This is essentially the tour I described in Dave and Pete's Excellent Adventure. It may be a bit much climbing for me but I'll train, I'll train!

    Prince Edward Island
    It's flat. It's "foreign" (well, if you count the Canadian Maritime Provinces). And all the photos look so cutely quaint. If I'm not up to the climbing in New Mexico, I'll take the winds and teeny rollers of PEI.

Tours I wish I'd done differently

There were only two trips in my many years of cycletouring that I'd never attempt again. Both of them were pretty much done in by the weather.

I toured Tuscany in 1997 prior to spending a couple weeks in France. It rained every day, some days torrentially. I came down with the flu. And although I was in great shape then and had trained assiduously, the rest of the group was much stronger than I. Still, I'd go back to Tuscany in a pinch -- especially to Siena, where it was raining so hard then that I hardly saw a thing. (But the shopping was outstanding!)

Then there was my Tour de Nostalgia, six days across my home state of Pennsylvania in 100-plus degree heat and humidity. Never again!

Some free advice

So be warned. In addition to plunking down your deposits early, be sure you're signing up for the trip you really want. Love climbing high passes? Go for the Rockies, the Alps or Pyrenees. Willing to pedal mega miles per day? Steer clear of tours that accentuate local color and culture or you'll end up making more stops and therefore covering fewer kilometers than you'd hoped.

OTOH, if you want to visit exotic climes, mix with the natives, sample the local wines, beers and other fruits of labor, you should probably eschew the long miles and arduous climbs in favor of cultural exposure and gastronomic delights.

Got your own group or just want to explore on your own? Or do you want to join a group and make some new friends? Don't mind carrying your worldly possessions on your bike? Or camping out in the open? Or would you rather have your luggage transported separately and waiting in your luxury hotel room/B&B/hostel? Any and all of these options can be arranged.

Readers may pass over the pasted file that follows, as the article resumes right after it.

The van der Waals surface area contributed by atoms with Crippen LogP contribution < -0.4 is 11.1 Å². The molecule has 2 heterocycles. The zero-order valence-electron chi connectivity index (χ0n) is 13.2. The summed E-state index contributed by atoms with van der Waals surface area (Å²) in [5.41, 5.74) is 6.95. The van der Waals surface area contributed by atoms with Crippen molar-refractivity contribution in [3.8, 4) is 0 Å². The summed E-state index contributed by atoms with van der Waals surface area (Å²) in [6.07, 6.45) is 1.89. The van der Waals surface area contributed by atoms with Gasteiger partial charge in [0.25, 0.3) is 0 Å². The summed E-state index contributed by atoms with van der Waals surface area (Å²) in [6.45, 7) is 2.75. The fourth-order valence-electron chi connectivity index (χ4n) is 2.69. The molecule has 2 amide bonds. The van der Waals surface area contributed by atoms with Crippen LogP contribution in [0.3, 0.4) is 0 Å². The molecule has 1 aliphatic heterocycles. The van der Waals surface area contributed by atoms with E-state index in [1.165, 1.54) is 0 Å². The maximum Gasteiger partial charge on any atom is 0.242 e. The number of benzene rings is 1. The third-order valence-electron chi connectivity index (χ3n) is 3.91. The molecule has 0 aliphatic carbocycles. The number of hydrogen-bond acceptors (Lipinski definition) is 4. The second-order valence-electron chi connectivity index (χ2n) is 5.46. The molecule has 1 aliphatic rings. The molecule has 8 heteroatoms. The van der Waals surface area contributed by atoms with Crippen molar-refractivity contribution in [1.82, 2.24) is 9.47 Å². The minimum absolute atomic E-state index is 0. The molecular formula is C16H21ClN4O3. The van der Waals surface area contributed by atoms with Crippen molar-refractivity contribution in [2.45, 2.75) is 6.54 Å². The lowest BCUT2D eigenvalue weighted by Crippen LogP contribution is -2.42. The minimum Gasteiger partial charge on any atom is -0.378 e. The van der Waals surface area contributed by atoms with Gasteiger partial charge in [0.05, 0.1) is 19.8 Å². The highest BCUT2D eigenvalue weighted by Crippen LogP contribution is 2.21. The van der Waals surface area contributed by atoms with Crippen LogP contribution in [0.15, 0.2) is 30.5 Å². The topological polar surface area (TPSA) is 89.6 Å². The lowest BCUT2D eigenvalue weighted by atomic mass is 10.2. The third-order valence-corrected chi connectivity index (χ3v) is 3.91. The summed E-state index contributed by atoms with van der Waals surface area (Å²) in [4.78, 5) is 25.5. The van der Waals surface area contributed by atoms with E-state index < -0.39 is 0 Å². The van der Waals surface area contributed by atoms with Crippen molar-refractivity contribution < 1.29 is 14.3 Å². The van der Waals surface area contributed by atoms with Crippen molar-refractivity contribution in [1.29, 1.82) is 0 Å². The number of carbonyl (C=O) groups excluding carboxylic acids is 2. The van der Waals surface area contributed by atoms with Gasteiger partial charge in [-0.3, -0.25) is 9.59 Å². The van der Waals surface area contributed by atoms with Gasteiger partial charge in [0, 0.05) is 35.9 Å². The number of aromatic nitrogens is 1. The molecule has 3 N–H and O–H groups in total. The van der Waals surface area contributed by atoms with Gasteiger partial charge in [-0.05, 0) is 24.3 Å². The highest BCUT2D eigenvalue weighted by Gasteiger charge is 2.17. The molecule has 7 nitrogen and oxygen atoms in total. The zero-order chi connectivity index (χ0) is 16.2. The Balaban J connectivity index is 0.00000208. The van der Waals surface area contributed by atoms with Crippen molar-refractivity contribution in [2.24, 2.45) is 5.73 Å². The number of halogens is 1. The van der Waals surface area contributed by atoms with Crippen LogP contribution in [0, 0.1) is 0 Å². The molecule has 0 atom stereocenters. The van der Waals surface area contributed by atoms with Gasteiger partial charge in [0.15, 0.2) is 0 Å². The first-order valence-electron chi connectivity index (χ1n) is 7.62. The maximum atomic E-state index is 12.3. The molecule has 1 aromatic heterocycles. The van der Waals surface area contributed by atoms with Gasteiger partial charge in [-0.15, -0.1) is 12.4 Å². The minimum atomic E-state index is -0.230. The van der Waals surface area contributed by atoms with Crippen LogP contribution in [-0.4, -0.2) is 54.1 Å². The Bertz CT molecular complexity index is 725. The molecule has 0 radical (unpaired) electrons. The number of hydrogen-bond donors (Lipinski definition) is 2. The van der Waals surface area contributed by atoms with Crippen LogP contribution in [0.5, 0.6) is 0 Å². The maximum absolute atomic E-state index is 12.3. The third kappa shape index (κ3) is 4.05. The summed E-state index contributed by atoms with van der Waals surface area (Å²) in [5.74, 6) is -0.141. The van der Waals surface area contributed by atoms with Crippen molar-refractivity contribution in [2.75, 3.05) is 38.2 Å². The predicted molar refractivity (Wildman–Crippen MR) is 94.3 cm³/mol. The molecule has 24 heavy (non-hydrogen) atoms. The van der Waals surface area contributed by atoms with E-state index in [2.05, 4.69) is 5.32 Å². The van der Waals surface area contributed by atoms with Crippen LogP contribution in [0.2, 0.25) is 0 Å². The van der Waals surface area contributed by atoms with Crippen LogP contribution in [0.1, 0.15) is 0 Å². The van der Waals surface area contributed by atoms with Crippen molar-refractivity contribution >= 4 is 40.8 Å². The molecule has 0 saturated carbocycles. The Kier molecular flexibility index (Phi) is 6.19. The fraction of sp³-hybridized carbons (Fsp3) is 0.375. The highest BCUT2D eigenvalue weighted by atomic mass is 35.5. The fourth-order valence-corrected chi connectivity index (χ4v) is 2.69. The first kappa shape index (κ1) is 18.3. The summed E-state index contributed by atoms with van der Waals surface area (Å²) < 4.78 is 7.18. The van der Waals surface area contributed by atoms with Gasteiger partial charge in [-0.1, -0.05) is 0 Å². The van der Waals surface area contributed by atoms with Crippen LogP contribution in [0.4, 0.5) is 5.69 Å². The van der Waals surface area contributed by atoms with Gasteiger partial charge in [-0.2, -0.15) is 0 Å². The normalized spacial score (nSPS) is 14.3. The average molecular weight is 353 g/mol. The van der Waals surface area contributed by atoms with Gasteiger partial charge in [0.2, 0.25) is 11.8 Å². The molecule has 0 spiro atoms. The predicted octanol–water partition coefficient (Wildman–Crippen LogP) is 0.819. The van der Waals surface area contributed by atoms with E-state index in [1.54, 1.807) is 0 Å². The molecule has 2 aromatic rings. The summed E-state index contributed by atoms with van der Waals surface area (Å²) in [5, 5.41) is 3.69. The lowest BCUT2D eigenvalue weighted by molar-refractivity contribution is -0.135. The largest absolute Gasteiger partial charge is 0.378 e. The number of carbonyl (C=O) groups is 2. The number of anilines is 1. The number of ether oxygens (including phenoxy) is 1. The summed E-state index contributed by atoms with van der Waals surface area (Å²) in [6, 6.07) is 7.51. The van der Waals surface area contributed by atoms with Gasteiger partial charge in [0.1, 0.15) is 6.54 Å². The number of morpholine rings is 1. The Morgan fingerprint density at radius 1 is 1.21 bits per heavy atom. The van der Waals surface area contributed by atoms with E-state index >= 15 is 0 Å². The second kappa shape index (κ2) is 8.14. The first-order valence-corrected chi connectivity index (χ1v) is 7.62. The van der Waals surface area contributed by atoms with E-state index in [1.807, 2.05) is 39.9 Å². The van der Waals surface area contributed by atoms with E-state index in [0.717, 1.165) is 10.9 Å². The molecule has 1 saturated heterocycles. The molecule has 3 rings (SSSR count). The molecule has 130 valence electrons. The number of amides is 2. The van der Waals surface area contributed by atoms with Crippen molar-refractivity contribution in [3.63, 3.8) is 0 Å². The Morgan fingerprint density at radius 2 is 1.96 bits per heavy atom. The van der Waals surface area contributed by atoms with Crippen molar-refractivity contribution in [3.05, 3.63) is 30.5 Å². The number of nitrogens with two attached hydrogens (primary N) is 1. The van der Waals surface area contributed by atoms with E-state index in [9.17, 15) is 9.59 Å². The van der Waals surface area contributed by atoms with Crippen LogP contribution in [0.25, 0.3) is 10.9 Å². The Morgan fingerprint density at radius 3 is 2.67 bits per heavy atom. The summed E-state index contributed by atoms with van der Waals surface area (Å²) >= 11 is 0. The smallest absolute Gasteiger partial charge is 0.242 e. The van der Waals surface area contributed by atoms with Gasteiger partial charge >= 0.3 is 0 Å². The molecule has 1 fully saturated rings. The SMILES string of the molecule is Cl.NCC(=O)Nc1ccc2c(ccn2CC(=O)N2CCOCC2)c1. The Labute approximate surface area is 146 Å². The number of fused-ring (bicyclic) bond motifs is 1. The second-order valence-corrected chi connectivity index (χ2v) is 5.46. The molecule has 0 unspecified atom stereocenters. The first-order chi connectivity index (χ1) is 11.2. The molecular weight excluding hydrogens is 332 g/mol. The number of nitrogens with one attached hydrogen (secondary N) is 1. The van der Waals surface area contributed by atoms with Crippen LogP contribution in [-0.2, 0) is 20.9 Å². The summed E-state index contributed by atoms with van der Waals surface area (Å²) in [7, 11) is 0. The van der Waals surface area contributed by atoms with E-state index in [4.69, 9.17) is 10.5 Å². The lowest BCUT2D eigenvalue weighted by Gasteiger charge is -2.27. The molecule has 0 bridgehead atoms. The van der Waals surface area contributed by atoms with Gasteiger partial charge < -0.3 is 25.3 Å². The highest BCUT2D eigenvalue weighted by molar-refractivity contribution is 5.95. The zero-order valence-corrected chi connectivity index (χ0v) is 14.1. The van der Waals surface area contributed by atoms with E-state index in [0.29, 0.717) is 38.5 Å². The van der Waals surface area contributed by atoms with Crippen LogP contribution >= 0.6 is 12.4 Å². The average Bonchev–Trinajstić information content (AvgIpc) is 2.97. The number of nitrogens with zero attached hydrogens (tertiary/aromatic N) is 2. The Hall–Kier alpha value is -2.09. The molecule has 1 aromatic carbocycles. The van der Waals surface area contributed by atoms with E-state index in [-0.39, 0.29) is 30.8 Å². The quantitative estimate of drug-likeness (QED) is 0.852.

In the world of biking vacations, there's a tour meant for just about everyone. An interesting place to start checking out the possibilities is BicyclingWorld.com, with links to many different types of tours.

Or try some of the links from my personal bookmark file:

  • Adventure Cycling Association - Nonprofit
    Week-long North American "event" tours and "excursions," touring expeditions like the Transamerica Tour, as well as training, maps and publications.

  • Adventure Velo
    Tours all over California, including "cooperative" tours much like my "Redding to the Coast" trip, designed to keep costs low by participants' sharing chores.
  • Backroads
    The great-grandaddy of tour outfitters - bike and other trips all over the world, from close to home in wine country to some far reaches of the globe.
  • Bicycle Adventure Club - nonprofit
    Group tours in North America and overseas, often self-contained and always participant financed. Membership required. Tours fill up fast!
  • Easy Rider Tours
    Groups tours in Ireland, Portugal/Spain, the Maritimes, New England
  • Europeds
    France specialists, including Tour de France, Dordogne and Provence
  • Outfitter Tours
    Group tours in Provence and Italy, as well as groups following the Tour de France in the Alps and Pyrenees and following the Giro d'Italia in the Dolomites. Also self-guided tours in the Dordogne and Lot in southern France.

    Randonee Tours
    Self-guided tours in Canada, France, Ireland, Italy, Switzerland and Holland. A Canadian company with a sterling reputation. Start now and you too can come back from a grand tour with a biker's tan and tales to tell.

*"Lookee! Lavender in the fields . . .sunflowers. . .wines . . .big hills . . .great food!"

Naomi can be reached at naomibloom@earthlink.net